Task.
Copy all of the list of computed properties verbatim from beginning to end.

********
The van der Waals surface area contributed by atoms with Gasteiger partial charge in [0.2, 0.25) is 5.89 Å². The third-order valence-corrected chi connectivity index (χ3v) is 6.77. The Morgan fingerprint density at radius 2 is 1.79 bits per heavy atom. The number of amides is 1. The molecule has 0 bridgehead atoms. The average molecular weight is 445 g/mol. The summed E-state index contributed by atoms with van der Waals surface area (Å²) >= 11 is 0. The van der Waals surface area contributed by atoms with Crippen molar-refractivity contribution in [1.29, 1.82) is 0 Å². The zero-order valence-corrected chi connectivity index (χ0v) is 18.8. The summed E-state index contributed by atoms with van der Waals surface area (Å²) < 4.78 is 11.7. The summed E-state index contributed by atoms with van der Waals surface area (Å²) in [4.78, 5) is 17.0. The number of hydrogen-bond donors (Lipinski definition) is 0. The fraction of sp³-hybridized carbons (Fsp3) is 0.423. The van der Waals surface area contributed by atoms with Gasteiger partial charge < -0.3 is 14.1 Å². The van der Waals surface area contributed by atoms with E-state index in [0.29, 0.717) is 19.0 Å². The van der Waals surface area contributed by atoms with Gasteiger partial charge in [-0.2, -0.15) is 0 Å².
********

The van der Waals surface area contributed by atoms with Gasteiger partial charge in [0.2, 0.25) is 5.89 Å². The third-order valence-corrected chi connectivity index (χ3v) is 6.77. The Morgan fingerprint density at radius 2 is 1.79 bits per heavy atom. The number of amides is 1. The molecule has 0 bridgehead atoms. The average molecular weight is 445 g/mol. The summed E-state index contributed by atoms with van der Waals surface area (Å²) >= 11 is 0. The van der Waals surface area contributed by atoms with Crippen molar-refractivity contribution in [1.29, 1.82) is 0 Å². The zero-order valence-corrected chi connectivity index (χ0v) is 18.8. The summed E-state index contributed by atoms with van der Waals surface area (Å²) < 4.78 is 11.7. The summed E-state index contributed by atoms with van der Waals surface area (Å²) in [4.78, 5) is 17.0. The number of hydrogen-bond donors (Lipinski definition) is 0. The fraction of sp³-hybridized carbons (Fsp3) is 0.423. The van der Waals surface area contributed by atoms with Gasteiger partial charge < -0.3 is 14.1 Å². The van der Waals surface area contributed by atoms with E-state index in [0.29, 0.717) is 19.0 Å². The van der Waals surface area contributed by atoms with Gasteiger partial charge in [-0.2, -0.15) is 0 Å².